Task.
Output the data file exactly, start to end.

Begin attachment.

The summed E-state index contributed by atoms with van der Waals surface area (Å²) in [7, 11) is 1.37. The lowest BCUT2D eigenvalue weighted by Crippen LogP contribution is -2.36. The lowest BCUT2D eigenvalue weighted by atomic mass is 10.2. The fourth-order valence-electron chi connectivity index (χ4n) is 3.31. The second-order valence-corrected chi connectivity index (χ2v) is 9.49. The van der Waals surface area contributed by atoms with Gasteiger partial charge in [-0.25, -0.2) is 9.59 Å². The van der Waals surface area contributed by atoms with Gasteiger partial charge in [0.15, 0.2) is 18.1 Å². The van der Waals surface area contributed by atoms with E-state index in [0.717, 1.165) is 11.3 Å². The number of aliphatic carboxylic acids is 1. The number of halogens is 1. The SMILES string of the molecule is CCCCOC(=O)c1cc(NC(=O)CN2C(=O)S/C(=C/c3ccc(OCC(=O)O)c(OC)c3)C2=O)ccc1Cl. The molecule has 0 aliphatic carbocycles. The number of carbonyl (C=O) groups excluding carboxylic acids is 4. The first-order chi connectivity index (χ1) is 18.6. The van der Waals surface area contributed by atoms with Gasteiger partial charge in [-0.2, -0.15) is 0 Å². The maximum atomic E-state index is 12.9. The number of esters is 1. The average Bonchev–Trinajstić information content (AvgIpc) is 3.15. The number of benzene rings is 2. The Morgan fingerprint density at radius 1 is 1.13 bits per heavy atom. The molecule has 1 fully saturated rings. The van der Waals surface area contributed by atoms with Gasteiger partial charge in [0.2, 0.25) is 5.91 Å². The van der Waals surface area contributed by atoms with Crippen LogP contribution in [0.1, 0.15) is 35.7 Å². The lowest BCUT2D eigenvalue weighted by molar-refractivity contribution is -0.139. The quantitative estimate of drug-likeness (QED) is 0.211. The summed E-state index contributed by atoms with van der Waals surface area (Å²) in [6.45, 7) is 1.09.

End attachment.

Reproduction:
The summed E-state index contributed by atoms with van der Waals surface area (Å²) in [7, 11) is 1.37. The lowest BCUT2D eigenvalue weighted by Crippen LogP contribution is -2.36. The lowest BCUT2D eigenvalue weighted by atomic mass is 10.2. The fourth-order valence-electron chi connectivity index (χ4n) is 3.31. The second-order valence-corrected chi connectivity index (χ2v) is 9.49. The van der Waals surface area contributed by atoms with Gasteiger partial charge in [-0.25, -0.2) is 9.59 Å². The van der Waals surface area contributed by atoms with Gasteiger partial charge in [0.15, 0.2) is 18.1 Å². The van der Waals surface area contributed by atoms with E-state index in [0.717, 1.165) is 11.3 Å². The number of aliphatic carboxylic acids is 1. The number of halogens is 1. The SMILES string of the molecule is CCCCOC(=O)c1cc(NC(=O)CN2C(=O)S/C(=C/c3ccc(OCC(=O)O)c(OC)c3)C2=O)ccc1Cl. The molecule has 0 aliphatic carbocycles. The number of carbonyl (C=O) groups excluding carboxylic acids is 4. The first-order chi connectivity index (χ1) is 18.6. The van der Waals surface area contributed by atoms with Gasteiger partial charge in [-0.2, -0.15) is 0 Å². The maximum atomic E-state index is 12.9. The number of esters is 1. The average Bonchev–Trinajstić information content (AvgIpc) is 3.15. The number of benzene rings is 2. The Morgan fingerprint density at radius 1 is 1.13 bits per heavy atom. The molecule has 1 fully saturated rings. The van der Waals surface area contributed by atoms with Gasteiger partial charge in [0.2, 0.25) is 5.91 Å². The van der Waals surface area contributed by atoms with Crippen LogP contribution in [0.1, 0.15) is 35.7 Å². The lowest BCUT2D eigenvalue weighted by molar-refractivity contribution is -0.139. The quantitative estimate of drug-likeness (QED) is 0.211. The summed E-state index contributed by atoms with van der Waals surface area (Å²) in [6.45, 7) is 1.09.